A Look at the Numbers
Before the pandemic hit, it was believed that roughly 5.2 percent of Americans worked out of their home. That’s about 8 million people, and that number is fairly recent, from 2017. By the end of 2019, we can estimate it was maybe between 5.5 percent to 6 percent.
We can simplify this and say one out of every 20 American workers worked from home before the pandemic.
According to the Bureau of Labor Statistics, only a mere 29% of Americans can actually work from home. That takes into consideration jobs that simply require a person to be at the workplace, like many in the food industry, delivery, construction and many more.
At the time of writing this, I have yet to find solid statistics for the number of Americans working from home right now, but there is a general consensus that it’s somewhere around one in five to one in three.
That falls right in line with what the Bureau of Labor Statistics shows, and we’re talking about the whole of the United States – things are going to feel different in different states and different areas.
How is the Internet Holding Up?
Back on topic, up to a third of all workers are now doing their jobs from home, plus kids of all ages are taking classes and doing their homework online, on top of the normal traffic that we see everyday. I’m talking about Netflix and other streaming services, online video games, YouTube and social media; all of these services are seeing a huge swing in traffic as more people are stuck at home.
Netflix’s usage, which is normally about 15% of all global Internet traffic, has hit all-time highs, and ISPs are seeing record-breaking amounts of Internet traffic all in all. Thankfully, many ISPs and mobile carriers have loosened or temporarily lifted data caps that would have otherwise caused massive expenses for users trying to work from home (Interestingly, these data caps were supposedly in place to ensure the service functions well. It turns out that in general, the service can still work as intended without them. Let’s hope service providers don’t revert back to the old ways after all this is over).
All that said, it’s not perfect for everyone. Rural users with limited access to broadband are still struggling, and in larger, more populated areas where the infrastructure might be a little older have been bumping into frustrating downtime. Still, all in all, a large part of our workforce is able to get things done effectively while maintaining quarantine, and that’s huge.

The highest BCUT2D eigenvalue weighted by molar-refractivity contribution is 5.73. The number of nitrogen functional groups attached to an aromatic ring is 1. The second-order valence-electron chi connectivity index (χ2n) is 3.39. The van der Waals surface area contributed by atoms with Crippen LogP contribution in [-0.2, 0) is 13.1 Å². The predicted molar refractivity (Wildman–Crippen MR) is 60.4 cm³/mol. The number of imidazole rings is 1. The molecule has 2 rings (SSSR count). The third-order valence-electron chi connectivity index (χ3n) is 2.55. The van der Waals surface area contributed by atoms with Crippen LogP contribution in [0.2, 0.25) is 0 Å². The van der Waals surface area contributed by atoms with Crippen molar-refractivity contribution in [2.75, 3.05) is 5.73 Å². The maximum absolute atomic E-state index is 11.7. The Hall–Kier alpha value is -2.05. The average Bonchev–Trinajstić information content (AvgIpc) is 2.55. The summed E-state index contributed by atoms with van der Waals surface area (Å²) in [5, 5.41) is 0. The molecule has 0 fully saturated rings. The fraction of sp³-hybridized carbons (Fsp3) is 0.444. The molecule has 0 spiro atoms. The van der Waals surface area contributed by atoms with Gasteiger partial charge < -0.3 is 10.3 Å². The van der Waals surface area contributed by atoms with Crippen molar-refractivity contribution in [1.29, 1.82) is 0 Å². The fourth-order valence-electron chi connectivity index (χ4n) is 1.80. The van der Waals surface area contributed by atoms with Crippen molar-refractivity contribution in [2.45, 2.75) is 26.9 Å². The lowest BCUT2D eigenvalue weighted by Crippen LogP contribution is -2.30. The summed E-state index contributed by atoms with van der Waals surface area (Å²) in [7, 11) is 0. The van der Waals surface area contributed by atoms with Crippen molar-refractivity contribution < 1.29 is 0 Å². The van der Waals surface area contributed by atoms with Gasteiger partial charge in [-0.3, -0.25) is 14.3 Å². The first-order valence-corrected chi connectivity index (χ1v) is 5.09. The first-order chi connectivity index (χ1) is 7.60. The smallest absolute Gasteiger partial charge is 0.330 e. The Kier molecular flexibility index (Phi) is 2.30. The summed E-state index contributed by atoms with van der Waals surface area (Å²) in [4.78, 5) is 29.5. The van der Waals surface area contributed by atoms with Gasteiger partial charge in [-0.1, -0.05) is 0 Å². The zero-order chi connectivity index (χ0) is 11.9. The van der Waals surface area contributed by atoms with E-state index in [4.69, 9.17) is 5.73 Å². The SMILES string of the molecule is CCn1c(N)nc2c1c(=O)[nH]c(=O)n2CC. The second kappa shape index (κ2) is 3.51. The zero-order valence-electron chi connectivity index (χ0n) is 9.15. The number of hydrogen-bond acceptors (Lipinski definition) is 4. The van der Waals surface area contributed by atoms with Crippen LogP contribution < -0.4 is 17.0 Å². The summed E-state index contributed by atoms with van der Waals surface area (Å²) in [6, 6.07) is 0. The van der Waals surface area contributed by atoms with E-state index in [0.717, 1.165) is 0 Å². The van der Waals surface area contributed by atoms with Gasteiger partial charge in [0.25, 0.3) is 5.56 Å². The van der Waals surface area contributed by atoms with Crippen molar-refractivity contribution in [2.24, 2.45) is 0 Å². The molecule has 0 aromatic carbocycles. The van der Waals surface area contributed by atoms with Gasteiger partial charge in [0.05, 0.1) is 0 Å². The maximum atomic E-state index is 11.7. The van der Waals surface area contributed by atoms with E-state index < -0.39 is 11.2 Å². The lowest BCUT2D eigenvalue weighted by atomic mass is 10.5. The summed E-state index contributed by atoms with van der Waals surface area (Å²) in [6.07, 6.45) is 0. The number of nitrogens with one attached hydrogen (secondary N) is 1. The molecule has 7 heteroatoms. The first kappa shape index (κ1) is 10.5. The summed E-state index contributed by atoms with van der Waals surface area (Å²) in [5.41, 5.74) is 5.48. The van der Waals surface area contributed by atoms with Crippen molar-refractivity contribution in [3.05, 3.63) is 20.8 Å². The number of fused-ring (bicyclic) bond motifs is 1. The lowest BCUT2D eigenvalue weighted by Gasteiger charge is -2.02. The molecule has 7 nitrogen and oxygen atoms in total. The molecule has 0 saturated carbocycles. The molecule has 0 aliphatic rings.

Cybersecurity is More Important Than Ever
Here’s the thing; being able to stay in business and keep your customers happy and your employees safe during this trying time is a big deal. That said, you can’t do all of that without also understanding the additional risks you might be opening up to. This isn’t meant to sound like doom and gloom – I want businesses to survive and strive. I want to hear success stories. I want business owners coming out of this with a new perspective on how they operate their business, trust their employees, and bolster their bottom line.
This could be a renaissance for the modern office, shifting the paradigm to normalize a remote workforce. Suddenly, you have fewer expenses, happier employees, and everyone can wear comfy pants more often. Or, maybe we’ll all decide we miss working together in the office so much and never look back. Either way, I digress…
Your business might not be able to see how this all turns out if you don’t secure all those new endpoints. Everyone who is working from home on a personal device just opened up a new weakness in your IT’s armor, especially if you aren’t providing the proper means of accessing company data and applications.
Ensuring that your users are able to work securely is going to be critical, because the last thing you need to deal with is additional downtime or data breaches.
Aspire can help review your needs and provide the right solutions to ensure your remote workforce can effectively do their jobs without risking your data. If you need help or advice, give us a call at (469) 7-ASPIRE to get started.